Graph from Health Equity Advisory Groups Recommendations PowerPoint 6-19-2020, accessed 6/23/2020 from
Data as of 6/17/2020
Inequities can also be seen in COVID-19 death data. The age-adjusted death rate is highest among Black residents, followed by Hispanic/Latinx residents. Age-adjusted rates are helpful for comparisons between different race/ethnic groups given differences in the age distribution of these populations.
Graph from Health Equity Advisory Groups Recommendations PowerPoint 6-19-2020, accessed 6/23/2020 from ; Data as of 6/17/2020, Note: Population denominators for rate calculations provided by UMass Donahue Inst. based on Strate S, et al. Small Area Population Estimates for 2011 through 2020, published March 2020 (original report published Oct 2016). Rates are per 100,000 population. Age-adjusted to the 2000 US standard population. See weights used at:
Although there are limitations with the data (race/ethnicity is missing or unknown in 35% of cases, 16% of hospitalizations, 2% of deaths as of June 22, 2020 ), the fact that we can see inequities in cases, hospitalizations, and deaths highlights the disproportionate impact of COVID-19 on Black and Latinx communities.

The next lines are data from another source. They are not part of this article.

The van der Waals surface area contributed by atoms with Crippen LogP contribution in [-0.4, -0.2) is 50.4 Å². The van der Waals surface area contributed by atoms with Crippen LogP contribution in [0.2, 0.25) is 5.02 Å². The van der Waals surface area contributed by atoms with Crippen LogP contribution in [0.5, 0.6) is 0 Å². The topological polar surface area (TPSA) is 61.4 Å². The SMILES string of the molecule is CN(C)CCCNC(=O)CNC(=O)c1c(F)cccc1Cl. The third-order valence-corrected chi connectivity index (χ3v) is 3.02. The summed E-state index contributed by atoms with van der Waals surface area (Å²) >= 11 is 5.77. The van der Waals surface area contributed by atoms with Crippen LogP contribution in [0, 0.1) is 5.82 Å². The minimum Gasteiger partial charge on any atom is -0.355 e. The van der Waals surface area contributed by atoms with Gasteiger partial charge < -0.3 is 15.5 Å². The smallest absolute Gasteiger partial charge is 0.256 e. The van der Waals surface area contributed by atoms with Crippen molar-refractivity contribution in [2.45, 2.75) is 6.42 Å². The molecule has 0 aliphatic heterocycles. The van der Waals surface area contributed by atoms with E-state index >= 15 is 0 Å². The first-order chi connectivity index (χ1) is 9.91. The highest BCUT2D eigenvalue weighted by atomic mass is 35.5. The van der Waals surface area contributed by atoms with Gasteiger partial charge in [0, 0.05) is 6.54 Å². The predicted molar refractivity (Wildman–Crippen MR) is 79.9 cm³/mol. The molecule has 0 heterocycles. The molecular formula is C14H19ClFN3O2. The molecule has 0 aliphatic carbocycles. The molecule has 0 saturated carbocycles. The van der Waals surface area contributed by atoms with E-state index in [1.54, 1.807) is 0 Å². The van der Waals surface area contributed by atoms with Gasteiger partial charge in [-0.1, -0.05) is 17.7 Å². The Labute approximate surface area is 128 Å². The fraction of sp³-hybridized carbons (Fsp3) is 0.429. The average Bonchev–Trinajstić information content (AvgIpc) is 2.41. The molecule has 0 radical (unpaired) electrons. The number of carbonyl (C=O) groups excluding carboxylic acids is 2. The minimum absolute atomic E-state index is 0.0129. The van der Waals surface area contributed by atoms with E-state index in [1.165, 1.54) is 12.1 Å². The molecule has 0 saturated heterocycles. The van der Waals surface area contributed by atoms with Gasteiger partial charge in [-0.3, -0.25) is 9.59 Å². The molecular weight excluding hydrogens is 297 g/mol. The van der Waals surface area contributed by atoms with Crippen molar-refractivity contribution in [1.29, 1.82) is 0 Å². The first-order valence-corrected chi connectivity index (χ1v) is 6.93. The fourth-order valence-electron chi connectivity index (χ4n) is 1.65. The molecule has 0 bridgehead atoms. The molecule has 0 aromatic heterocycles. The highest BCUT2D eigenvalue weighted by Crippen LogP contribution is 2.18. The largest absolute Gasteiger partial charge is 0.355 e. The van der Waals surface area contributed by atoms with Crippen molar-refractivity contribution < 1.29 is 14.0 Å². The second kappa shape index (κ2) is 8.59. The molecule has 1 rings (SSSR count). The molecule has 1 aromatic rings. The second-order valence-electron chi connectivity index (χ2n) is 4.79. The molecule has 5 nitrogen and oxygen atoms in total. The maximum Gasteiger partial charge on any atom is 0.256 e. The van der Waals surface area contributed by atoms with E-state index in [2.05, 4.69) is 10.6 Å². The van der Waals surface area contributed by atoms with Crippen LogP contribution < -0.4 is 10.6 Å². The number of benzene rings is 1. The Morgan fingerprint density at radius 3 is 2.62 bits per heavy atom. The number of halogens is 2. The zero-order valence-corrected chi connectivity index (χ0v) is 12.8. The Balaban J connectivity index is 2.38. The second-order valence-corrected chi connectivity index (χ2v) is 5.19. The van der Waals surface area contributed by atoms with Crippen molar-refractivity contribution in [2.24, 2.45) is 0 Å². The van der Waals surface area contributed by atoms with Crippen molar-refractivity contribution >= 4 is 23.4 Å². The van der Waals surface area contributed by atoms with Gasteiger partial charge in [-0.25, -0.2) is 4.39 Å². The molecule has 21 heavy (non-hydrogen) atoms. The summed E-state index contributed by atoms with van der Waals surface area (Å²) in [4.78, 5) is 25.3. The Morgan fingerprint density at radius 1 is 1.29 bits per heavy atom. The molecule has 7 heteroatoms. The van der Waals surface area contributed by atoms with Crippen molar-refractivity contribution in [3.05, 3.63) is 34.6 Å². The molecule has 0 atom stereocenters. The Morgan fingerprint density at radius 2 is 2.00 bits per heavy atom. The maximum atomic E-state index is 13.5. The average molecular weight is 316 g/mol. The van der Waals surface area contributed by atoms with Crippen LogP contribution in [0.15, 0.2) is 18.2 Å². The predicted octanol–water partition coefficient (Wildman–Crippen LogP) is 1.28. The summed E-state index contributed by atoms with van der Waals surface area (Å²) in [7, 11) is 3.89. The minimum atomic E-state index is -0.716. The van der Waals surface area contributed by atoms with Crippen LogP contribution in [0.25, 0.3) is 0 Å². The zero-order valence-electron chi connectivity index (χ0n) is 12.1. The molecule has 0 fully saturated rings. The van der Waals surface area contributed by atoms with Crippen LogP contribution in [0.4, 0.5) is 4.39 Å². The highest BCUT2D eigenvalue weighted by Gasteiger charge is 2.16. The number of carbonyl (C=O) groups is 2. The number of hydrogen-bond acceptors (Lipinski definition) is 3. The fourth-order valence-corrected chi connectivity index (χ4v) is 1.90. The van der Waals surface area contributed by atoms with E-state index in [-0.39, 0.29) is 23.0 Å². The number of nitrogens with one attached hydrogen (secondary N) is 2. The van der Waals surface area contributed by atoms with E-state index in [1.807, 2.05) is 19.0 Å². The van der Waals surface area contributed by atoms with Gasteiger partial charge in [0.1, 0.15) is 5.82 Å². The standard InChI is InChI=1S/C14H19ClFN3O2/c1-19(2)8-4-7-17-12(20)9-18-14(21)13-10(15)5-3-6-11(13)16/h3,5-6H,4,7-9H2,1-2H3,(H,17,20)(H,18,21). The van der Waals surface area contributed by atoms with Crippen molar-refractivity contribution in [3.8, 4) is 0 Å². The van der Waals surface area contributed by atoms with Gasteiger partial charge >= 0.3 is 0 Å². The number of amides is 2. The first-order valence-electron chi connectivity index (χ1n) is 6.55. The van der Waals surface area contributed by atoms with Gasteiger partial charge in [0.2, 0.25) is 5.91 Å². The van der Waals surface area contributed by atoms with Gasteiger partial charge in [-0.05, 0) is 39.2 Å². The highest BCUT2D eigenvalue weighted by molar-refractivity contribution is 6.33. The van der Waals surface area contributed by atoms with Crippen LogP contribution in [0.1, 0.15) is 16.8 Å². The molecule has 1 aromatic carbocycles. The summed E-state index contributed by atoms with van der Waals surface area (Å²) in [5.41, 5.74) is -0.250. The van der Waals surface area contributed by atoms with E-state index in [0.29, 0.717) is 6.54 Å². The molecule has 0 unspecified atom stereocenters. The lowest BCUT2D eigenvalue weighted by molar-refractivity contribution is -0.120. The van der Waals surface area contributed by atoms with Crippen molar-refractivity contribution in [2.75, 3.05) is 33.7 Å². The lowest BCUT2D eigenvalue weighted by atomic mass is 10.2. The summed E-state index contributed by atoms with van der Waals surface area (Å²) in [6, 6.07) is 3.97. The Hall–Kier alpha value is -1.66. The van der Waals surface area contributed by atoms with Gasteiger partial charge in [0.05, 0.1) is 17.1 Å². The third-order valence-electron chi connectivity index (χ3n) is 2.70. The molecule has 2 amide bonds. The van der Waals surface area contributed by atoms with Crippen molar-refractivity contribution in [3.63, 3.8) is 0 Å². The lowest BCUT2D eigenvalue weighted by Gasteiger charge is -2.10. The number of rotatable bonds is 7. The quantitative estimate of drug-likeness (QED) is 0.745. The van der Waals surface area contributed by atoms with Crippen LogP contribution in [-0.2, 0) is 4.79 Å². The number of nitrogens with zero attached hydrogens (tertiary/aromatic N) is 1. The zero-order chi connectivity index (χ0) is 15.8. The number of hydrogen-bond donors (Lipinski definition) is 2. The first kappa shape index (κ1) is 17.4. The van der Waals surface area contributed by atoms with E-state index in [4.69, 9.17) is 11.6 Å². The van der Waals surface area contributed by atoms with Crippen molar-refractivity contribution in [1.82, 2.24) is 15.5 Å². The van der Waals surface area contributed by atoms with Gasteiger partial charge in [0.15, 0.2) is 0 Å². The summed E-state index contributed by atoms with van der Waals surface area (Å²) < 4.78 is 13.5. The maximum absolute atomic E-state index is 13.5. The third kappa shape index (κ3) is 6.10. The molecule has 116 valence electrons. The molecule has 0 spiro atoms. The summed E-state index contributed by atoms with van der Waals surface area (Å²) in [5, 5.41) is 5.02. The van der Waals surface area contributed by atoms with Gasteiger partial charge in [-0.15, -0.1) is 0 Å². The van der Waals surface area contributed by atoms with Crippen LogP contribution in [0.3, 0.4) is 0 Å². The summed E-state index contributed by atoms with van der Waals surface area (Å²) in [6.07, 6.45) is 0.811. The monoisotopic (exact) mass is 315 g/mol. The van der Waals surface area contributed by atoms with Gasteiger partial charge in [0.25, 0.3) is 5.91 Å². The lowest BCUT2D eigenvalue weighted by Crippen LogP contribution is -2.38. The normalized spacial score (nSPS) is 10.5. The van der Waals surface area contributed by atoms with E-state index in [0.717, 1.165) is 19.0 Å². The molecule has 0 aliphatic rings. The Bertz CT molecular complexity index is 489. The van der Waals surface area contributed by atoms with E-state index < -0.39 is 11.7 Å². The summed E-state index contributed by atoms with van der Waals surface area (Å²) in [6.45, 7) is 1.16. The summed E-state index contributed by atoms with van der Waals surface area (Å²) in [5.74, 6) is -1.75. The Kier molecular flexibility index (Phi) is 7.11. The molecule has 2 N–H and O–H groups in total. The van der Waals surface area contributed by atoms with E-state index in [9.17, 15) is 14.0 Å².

The COVID-19 Health Equity Advisory Group is convened by Public Health Commissioner Bharel to generate recommendations to respond to the COVID-19 pandemic with a health equity lens. The press release lists several key recommendations, including: continuing to dis-aggregate COVID-19 data across populations and sectors; increasing equitable distribution of PPE for essential workers and residents in professions at most risk; and implementing policies that increase housing stability for populations disproportionately impacted by COVID-19. See a full list of recommendations from the Health Equity Advisory Group .
Partners across the state and locally are working on efforts to address health and racial inequities, the PHIWM included. Our mission at the PHIWM is to create measurably healthier communities, and our work is centered on health equity . We will continue to amplify advocacy opportunities; use data, research and evaluation to track and highlight inequities; and build partnerships and coalitions to identify and address those structures and policies that allow for inequities.